MILAN (Reuters) – The board of Credito Valtellinese (Creval) said on Thursday it would seek to create value for its shareholders by looking at all strategic options, as it prepares to give an opinion on the takeover bid launched by Credit Agricole.
The Italian division of France’s Credit Agricole in November offered 10.50 euro a share to buy the third-tier Italian lender for an overall investment of 737 million euros ($895 million).
Referring to comments made by its advisers on the offer, Creval listed an additional tax benefit of around 350 million euros that Credit Agricole Italy would reap as a result of a potential merger with the Italian bank that only materialised after the offer was announced.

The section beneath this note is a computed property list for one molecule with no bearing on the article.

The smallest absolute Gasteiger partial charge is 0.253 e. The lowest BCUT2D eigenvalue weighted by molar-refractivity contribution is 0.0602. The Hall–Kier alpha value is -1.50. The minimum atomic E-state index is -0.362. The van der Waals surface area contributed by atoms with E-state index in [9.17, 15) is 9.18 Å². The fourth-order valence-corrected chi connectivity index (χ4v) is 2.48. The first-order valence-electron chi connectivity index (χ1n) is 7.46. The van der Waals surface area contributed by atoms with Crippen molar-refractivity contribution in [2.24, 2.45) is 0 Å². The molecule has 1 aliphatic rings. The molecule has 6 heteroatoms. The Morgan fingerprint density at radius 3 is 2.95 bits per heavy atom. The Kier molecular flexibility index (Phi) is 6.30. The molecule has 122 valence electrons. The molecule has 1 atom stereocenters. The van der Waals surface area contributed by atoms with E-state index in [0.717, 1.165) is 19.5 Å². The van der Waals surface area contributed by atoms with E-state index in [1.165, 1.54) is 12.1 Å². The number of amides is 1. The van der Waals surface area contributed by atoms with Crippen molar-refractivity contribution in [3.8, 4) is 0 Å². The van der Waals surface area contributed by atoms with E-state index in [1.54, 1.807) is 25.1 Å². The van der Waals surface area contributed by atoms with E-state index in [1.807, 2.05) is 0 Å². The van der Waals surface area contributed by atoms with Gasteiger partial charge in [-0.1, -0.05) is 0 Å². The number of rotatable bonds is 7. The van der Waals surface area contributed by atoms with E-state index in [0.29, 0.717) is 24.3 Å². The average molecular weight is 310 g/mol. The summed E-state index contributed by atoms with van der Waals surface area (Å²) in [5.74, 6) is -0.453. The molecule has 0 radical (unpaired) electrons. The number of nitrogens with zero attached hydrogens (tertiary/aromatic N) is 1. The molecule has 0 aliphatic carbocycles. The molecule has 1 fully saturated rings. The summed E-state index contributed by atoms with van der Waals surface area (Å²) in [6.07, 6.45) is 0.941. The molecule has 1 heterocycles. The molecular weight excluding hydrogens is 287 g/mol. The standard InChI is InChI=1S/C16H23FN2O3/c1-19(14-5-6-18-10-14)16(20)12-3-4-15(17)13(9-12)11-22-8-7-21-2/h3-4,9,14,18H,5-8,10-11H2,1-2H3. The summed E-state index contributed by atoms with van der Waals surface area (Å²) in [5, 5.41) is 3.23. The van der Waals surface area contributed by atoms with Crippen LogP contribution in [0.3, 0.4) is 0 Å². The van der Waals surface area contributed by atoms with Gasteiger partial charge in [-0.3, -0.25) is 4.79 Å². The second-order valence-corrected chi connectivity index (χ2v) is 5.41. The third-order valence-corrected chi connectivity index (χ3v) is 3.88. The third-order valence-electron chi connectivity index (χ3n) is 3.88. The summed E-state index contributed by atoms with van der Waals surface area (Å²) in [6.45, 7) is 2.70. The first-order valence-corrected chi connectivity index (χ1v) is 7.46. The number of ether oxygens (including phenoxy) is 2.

Italy last month approved measures to spur banking consolidation that allow lenders merging this year to lower their tax burden by turning so-called deferred tax assets (DTAs) into tax credits.
Creval had already said Credit Agricole’s offer was neither expected nor agreed and sources have said that the Italian bank was preparing to do battle to get shareholders a higher bid. Under Italian rules, the bank can express its view on the offer only after the publication of the official offer document.
Several shareholders, including asset manager Kairos and investment fund Hosking Partners, have already said the offer was too low.
“The board … will continue to work with the aim of pursuing value creation for all Creval’s shareholders, without neglecting any strategic option and emphasising the results achieved by the bank,” the lender said. ($1 = 0.8233 euros)
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